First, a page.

Issue Brief on “US Approach Towards Arms Control and Disarmament under Biden Administration”


The US arms control and disarmament policy under the Trump administration saw its withdrawal from many arms control and disarmament treaties – both bilateral and multilateral. President Trump was in many ways focused on undoing arms control deals negotiated during the Obama administration. He destroyed decades worth of work done on achieving arms control and disarmament milestones between US and Russia.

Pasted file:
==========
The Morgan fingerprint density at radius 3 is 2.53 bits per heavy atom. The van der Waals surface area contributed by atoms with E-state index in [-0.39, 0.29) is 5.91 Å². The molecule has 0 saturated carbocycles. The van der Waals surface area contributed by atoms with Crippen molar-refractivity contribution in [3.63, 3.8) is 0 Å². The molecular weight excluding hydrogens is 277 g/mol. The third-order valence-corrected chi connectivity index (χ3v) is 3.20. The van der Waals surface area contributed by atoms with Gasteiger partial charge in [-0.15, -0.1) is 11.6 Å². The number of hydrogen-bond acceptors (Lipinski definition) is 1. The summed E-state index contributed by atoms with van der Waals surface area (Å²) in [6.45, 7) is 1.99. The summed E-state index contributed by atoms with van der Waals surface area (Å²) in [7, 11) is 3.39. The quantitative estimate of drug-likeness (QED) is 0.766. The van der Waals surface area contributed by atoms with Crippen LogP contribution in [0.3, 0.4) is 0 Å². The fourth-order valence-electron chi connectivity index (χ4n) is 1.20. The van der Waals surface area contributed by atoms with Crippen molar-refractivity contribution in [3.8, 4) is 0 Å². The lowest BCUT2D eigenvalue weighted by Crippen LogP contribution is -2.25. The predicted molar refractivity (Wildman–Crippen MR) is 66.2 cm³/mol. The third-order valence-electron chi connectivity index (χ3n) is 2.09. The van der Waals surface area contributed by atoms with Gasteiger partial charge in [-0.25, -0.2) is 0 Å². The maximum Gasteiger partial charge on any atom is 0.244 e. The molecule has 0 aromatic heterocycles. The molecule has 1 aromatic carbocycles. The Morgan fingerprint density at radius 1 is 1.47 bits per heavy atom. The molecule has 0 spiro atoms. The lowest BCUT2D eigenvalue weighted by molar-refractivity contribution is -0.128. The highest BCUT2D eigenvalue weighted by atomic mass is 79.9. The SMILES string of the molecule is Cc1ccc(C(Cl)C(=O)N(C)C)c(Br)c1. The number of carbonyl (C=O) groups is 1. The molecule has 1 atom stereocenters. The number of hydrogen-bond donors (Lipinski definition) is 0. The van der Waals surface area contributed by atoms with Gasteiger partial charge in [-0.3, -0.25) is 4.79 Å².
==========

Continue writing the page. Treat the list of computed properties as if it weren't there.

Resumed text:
The biggest casualty was the Intermediate Nuclear Forces (INF) Treaty between US and Russia that prohibited the deployment of intermediate range missiles by both the countries. US maintained strategic restraint with Russia for over 30 years. The New START is also due to expire in February 2021. The New Strategic Arms Reduction Treaty (New START)that sets limits on number of deployed strategic missiles could have been further extended for five years but the Trump administration refused to do so, imposing conditions that could not be met. The Trump administration also withdrew from the Joint Comprehensive Plan of Action (JCPOA), the deal that was negotiated to impose curbs on Iran’s nuclear program. He also chose to withdraw from the Open Skies Treaty that allowed member states to conduct unarmed observation flights over each other’s territory. Last but not the least is the President Trump’s engagement with North Korea that despite all the fanfare, summits and handshakes failed to make any progress on the denuclearization of the Korean Peninsula. He renewed the focus on developing nuclear weapons, initiated a new nuclear arms race, and eroded the norms against use of nuclear weapons. His administration even talked about resuming nuclear testing.

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